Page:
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MOA Minister Calls For Support To Locally Produced Products
…Commemorates World Food Day

By Bill W. Cooper
Agriculture Minister, Jeanine Cooper has stressed the need for more support and priority to be given to the locally produced farm products in the country.
She said since her ascendency to the Ministry, Liberia has experienced tremendous improvement in its food security sector something which she attributed to the collaboration and partnership between government, local farmers and its partners.
“The Government has a firm commitment on practical actions to ensure that Liberia strives towards food security, and the country is now experiencing a surge in the number of Liberian food processors with a growing public interest from communities in local food production and consumption,” the Agriculture boss said.
Madam Cooper made the assertion over the weekend, during a program marking the official celebration of World Food Day, at her Agriculture Ministry in Congo Town.
According to her, in 2019 and 2020, there were 91 agribusinesses registered and more have registered up to current, indicating that young and middle level professionals seeing food production in agriculture as a lucrative undertaking which is attracting the interest time and investment of young entrepreneurs.
Madam Cooper further disclosed that Liberia will shortly join the Coalition of Action on sustainable productivity growth for food security and resource conversations led by the U.S. Department of Agriculture.
She added, “We look forward to producing more, using fewer inputs, protecting our viable resources, counting on scientific and technological information as we work with our partners to sustain Liberia’s valuable forest, mangrove and ecosystem.”
The event was celebrated with an estimate from the Food and Agriculture Organization (FAO) as much as $40 to $50 billion in annual investments on targeted interventions are needed to end hunger by 2030.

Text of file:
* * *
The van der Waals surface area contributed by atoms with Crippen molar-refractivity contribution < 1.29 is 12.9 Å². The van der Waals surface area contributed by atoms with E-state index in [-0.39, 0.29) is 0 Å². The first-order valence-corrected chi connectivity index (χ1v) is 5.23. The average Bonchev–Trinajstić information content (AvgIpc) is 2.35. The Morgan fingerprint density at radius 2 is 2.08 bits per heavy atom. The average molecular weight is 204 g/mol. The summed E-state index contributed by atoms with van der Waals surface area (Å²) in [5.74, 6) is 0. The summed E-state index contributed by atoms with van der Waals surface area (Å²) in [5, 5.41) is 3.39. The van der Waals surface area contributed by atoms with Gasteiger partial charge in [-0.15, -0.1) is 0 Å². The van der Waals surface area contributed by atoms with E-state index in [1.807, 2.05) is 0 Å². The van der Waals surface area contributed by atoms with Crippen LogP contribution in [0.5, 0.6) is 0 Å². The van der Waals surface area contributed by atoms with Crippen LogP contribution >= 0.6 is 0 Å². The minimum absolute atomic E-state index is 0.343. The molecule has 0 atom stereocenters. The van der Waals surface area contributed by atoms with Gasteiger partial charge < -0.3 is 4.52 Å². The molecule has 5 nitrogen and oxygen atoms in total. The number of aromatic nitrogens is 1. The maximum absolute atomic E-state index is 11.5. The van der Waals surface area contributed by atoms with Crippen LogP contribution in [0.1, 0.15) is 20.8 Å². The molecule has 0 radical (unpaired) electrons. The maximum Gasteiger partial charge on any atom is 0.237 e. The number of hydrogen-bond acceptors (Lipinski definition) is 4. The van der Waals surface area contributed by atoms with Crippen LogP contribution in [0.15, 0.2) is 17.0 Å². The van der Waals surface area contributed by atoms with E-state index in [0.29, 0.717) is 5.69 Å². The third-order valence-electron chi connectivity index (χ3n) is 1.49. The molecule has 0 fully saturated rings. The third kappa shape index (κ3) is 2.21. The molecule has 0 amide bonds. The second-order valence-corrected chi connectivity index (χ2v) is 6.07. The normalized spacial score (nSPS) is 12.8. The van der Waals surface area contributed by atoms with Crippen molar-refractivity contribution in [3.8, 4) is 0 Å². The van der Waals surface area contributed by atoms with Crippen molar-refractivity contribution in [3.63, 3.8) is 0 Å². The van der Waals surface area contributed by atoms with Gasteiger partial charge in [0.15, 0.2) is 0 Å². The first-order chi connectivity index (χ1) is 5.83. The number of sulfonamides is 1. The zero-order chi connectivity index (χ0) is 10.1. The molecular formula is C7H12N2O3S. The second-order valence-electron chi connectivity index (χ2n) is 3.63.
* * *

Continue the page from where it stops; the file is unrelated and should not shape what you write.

Earlier, the FAO country Representative to Liberia, Mariatou Njie, said there are plenty of low-cost, high-impact projects that can help hundreds of millions of people better meet their food needs, noting that the targeted interventions on Research and Development to make farming more technologically advanced, innovative in digital agriculture, and improving literacy rates among women can go a long way to reducing hunger.
She explained further that the approach can only be effective if it’s rooted in working together with governments and key partners, as they forge their own national pathways towards transformation in line with their specific conditions and needs, indicating there are also other essential elements such as better data, governance, and institutions that need to be added to the equation.
“All of us have the potential to be food heroes. Our actions are our future. The process of transforming our Agri-food systems and making an impact on global hunger, healthy diets, environmental damage, and waste starts with you and me,” she stated.
Meanwhile, Madam Njie further intoned that the FAO already started to leverage that into widespread awareness, holistic solutions, and concrete youth-led actions for change, averring, “of course the young aren’t the only ones who need to worry about our agri-food systems not being fit for purpose, and on how to make them more efficient, inclusive, resilient, and sustainable.”

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